Police said they were working to narrow their investigation to the killing of four University of Idaho students, more than a week after the stabbings shook the college town.
Police in Moscow, Idaho have not named a suspect or found the weapon used in the attack as the city of 25,000 remained on edge. Police said at a news conference on Wednesday they had ruled out several possible suspects and outlined areas of interest in the neighborhood where the victims were last seen, as well as increased patrols in the community.
“This is our top priority, it will remain our top priority,” Moscow Police Captain Roger Lanier said. “We owe that to the families.”
Ethan Chapin, 20, Xana Kernodle, 20, Kaylee Goncalves, 21, and Madison Mogen, 21, were killed in a targeted attack with a fixed knife earlier this month, police said. Each of the victims was likely asleep and stabbed multiple times. Some had defensive injuries. According to police, there were no signs of sexual assault.
Police declined to say Wednesday whether there was a specific target in the attack because it was an ongoing investigation. They said they had ruled out the possibility that the stabbings were a suicide murder.
Before the victims returned to the home in the early hours of November 13, the four had been enjoying a Saturday night out on the town. Mr. Chapin and Ms. Kernodle were in a sorority house. Ms Goncalves and Ms Mogen were at a local bar and then stopped at a local food truck before driving home. All four arrived around 1:45 a.m., police said.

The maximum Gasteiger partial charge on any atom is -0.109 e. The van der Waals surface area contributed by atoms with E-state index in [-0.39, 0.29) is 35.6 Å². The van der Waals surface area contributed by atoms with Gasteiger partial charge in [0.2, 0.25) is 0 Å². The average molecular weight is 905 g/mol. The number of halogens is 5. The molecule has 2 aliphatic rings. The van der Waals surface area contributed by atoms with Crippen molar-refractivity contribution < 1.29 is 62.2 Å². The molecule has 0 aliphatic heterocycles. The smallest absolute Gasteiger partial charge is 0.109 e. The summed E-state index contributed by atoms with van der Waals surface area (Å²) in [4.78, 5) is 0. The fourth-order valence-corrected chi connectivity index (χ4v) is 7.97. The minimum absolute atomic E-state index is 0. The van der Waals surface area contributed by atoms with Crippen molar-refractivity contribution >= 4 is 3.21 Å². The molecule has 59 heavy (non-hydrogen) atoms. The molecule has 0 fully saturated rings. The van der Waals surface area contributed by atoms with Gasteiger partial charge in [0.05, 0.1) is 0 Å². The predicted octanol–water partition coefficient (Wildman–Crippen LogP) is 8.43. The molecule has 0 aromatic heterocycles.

Two surviving roommates returned a little early and got back to the house at 1 a.m., police said. Neither woke up until later that morning, police said.
Around noon on November 13, an 911 call was made asking for help to an unconscious person. Police said the call came from a surviving roommate’s cellphone. When officers arrived at the scene, they found the four victims on the second and third floors of the home.
In the days since the murders, investigators have processed hundreds of leads and processed a great deal of evidence, including photos and interviews. Authorities have also rushed to dispel rumours. Investigators said they checked information they received that Ms Goncalves had a stalker but could not verify or identify it.
“We ask that the public remain patient during the investigation,” Idaho State Police Colonel Kedrick Wills said. The State Police and the Federal Criminal Police Office are assisting the Moscow police in investigating the case.
The murders — and the lack of quick answers — have rocked the college town. Some students chose to leave early before the start of the Thanksgiving holiday. Some are still uncomfortable with the thought of returning, said University of Idaho President Scott Green.
Students have the opportunity to complete the last three weeks of the semester through distance learning or face-to-face classes. The university has already increased security on campus, along with the increased presence of the Idaho State Police. Additional precautions are also being taken in campus residences, Mr Green said. He encouraged students and staff to use counseling resources.
“This is a shocking tragedy,” said Mr. Green said in a video message posted on Twitter on Wednesday. “We are sad, we are angry. We’re struggling to make sense of it.”
Write to Suryatapa Bhattacharya at [email protected]
Copyright ©2022 Dow Jones & Company, Inc. All rights reserved. 87990cbe856818d5eddac44c7b1cdeb8